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            $1.8 billion.

          6)Requires PUC to require time-variant pricing for all  
            ratepayers with a solar energy system.

          7)Raises the net metering cap from 0.5% to 2.5%.  

          8)Requires CEC to issue an assessment of the success of the MSRI  
            to the Legislature by January 1, 2009, and every third year  
            thereafter.

          9)Requires sellers of production homes, as defined, to offer  
            solar energy systems on new homes for which tentative  
            subdivision maps are completed on or after January 1, 2010.

          10)Requires CEC to commence a proceeding by July 1, 2006, and  
            conclude that proceeding within three years, to consider if  
            and when solar energy systems should be required on new  
            residential and commercial buildings.  

          11)Requires municipal utilities to adopt a similar program with  
            proportionate expenditures.


           EXISTING LAW : 

          1)Requires the implementation of a public goods surcharge to  
            fund energy efficiency; renewable energy; and research,  
            development and demonstration programs from January 1, 2002,  
            to January 1, 2012.  The surcharge is a nonbypassable element  
            of the local distribution service and collected on the basis  
            of usage.

          2)Establishes a net metering program whereby residential and  
            other customers can receive credits to their monthly  
            electricity bills for up to 12 months for producing and  
            placing electricity on the grid from photovoltaic (PV) or  
            other renewable sources as specified in statute.  

          3)Establishes incentive programs for PV technologies within CEC  
            and PUC.  These programs offer varying degrees of incentive  
            payments per kilowatt-hour for residential or commercial  
            customers purchasing certain types of renewable technology  
            like PV cells.








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          4)Establishes tax exemptions for property tax, interest on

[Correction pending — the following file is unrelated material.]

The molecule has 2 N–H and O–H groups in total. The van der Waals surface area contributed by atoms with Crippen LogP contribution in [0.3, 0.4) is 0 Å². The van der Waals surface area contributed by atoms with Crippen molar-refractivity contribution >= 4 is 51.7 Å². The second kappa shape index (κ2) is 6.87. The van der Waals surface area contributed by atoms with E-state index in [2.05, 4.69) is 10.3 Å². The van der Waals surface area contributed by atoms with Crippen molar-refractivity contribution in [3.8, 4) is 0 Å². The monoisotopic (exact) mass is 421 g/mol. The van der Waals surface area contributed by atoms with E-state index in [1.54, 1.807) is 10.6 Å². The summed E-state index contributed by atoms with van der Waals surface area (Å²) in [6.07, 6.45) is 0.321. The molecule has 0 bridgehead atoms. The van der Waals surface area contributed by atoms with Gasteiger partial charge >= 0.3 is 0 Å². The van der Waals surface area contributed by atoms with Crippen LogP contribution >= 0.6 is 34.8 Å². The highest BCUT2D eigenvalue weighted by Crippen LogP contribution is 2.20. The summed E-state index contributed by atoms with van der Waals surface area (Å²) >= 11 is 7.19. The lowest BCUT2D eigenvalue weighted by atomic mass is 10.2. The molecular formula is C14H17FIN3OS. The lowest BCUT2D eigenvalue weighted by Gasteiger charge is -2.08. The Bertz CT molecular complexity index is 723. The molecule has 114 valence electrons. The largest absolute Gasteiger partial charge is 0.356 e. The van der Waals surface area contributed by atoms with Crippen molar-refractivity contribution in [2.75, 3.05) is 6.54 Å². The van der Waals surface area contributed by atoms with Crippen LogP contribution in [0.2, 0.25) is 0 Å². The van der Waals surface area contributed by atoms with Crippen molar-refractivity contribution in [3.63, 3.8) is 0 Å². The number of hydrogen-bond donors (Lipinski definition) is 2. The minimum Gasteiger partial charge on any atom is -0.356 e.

loans, or personal or corporate income tax credits for  
            customers as a result of increasing energy efficiency or  
            purchasing renewable technology like solar or wind.

          5)Requires IOUs to increase their existing level of renewable  
            resources by one percent of sales per year until a portfolio  
            of 20% renewable resources is achieved by no later than 2017.   
            Municipal electric utilities are not subject to these  
            standards, but are required to implement and enforce their own  
            renewable resource procurement programs.

           FISCAL EFFECT  :  Unknown

           COMMENTS  :  This is the Governor's MSRI.  It establishes the  
          ambitious goal of installing solar energy systems on one million  
          residential and commercial properties by 2018.  Additionally,  
          the bill requires builders of new production homes to offer  
          solar energy systems on all homes at some point after 2010.  

          This bill creates a declining rebate program that grants rebates  
          on the installation of solar energy systems starting at $2.80  
          per watt and requires that the rebates decline by 7% a year  
          until they reach $0 in 2015.  Additionally the bill requires  
          that at least 50% of the rebate money ultimately be used on  
          performance based incentives that are based on the actual output  
          of solar energy systems.  The concept behind this rebate program  
          is to provide significant sums of money in the early years of  
          the program to kick start the solar industry, but require the  
          rebate to rapidly decrease so that the industry can become self  
          sufficient and the cost of solar energy systems rapidly  
          decrease.  A similar program in Japan has resulted substantial  
          increase in solar production in the country while the price of  
          installing rooftop solar energy systems has declined  
          dramatically. 

          In California today, a typical residential PV system is between  
          2kW - 4kW in size.  The installation cost is about $9,000/kW  
          ($9/watt), so a 2.5 kW system would cost $22,500. With the  
          current rebate of $2,800 per kW ($2.80/watt) the rebate would  
          bring the cost of the system to $15,500.  A 7.5% state tax  
          credit would bring the system cost down to $14,338.  The state  
          tax credit is set to expire at the end of this year.  








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          Under the current rebate structure and the net metering program  
          (which credits consumers' electric bills for selling excess  
          electricity back to the utility) over the life of a solar energy